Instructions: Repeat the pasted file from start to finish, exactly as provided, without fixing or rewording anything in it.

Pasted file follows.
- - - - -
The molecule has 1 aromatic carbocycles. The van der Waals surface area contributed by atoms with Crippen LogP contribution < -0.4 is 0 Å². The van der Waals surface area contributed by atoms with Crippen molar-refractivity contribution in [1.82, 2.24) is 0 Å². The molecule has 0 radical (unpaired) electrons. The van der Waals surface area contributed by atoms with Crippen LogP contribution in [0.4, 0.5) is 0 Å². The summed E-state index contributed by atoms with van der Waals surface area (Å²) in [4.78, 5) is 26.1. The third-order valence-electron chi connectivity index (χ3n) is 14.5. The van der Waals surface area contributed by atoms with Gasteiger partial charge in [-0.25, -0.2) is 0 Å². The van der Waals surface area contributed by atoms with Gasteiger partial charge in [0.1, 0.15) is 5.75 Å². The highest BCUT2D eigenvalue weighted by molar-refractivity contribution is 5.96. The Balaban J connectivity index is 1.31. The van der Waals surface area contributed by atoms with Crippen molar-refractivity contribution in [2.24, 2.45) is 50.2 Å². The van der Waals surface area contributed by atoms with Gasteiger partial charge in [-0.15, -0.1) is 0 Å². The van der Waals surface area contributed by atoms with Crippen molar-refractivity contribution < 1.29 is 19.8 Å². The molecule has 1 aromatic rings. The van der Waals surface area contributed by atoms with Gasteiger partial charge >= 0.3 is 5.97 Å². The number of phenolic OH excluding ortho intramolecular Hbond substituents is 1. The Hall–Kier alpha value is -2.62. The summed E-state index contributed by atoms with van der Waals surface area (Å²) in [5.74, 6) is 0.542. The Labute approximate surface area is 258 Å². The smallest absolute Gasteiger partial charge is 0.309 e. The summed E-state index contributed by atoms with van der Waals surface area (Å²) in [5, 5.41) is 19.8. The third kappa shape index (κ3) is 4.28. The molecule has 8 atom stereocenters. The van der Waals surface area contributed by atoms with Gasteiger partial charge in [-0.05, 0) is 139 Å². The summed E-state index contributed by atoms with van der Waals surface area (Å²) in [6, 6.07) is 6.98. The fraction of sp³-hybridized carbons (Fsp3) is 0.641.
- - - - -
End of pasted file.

The molecule has 1 aromatic carbocycles. The van der Waals surface area contributed by atoms with Crippen LogP contribution < -0.4 is 0 Å². The van der Waals surface area contributed by atoms with Crippen molar-refractivity contribution in [1.82, 2.24) is 0 Å². The molecule has 0 radical (unpaired) electrons. The van der Waals surface area contributed by atoms with Crippen LogP contribution in [0.4, 0.5) is 0 Å². The summed E-state index contributed by atoms with van der Waals surface area (Å²) in [4.78, 5) is 26.1. The third-order valence-electron chi connectivity index (χ3n) is 14.5. The van der Waals surface area contributed by atoms with Gasteiger partial charge in [-0.25, -0.2) is 0 Å². The van der Waals surface area contributed by atoms with Gasteiger partial charge in [0.1, 0.15) is 5.75 Å². The highest BCUT2D eigenvalue weighted by molar-refractivity contribution is 5.96. The Balaban J connectivity index is 1.31. The van der Waals surface area contributed by atoms with Crippen molar-refractivity contribution in [2.24, 2.45) is 50.2 Å². The van der Waals surface area contributed by atoms with Gasteiger partial charge in [-0.15, -0.1) is 0 Å². The van der Waals surface area contributed by atoms with Crippen molar-refractivity contribution < 1.29 is 19.8 Å². The molecule has 1 aromatic rings. The van der Waals surface area contributed by atoms with Gasteiger partial charge >= 0.3 is 5.97 Å². The number of phenolic OH excluding ortho intramolecular Hbond substituents is 1. The Hall–Kier alpha value is -2.62. The summed E-state index contributed by atoms with van der Waals surface area (Å²) in [5.74, 6) is 0.542. The Labute approximate surface area is 258 Å². The smallest absolute Gasteiger partial charge is 0.309 e. The summed E-state index contributed by atoms with van der Waals surface area (Å²) in [5, 5.41) is 19.8. The third kappa shape index (κ3) is 4.28. The molecule has 8 atom stereocenters. The van der Waals surface area contributed by atoms with Gasteiger partial charge in [-0.05, 0) is 139 Å². The summed E-state index contributed by atoms with van der Waals surface area (Å²) in [6, 6.07) is 6.98. The fraction of sp³-hybridized carbons (Fsp3) is 0.641.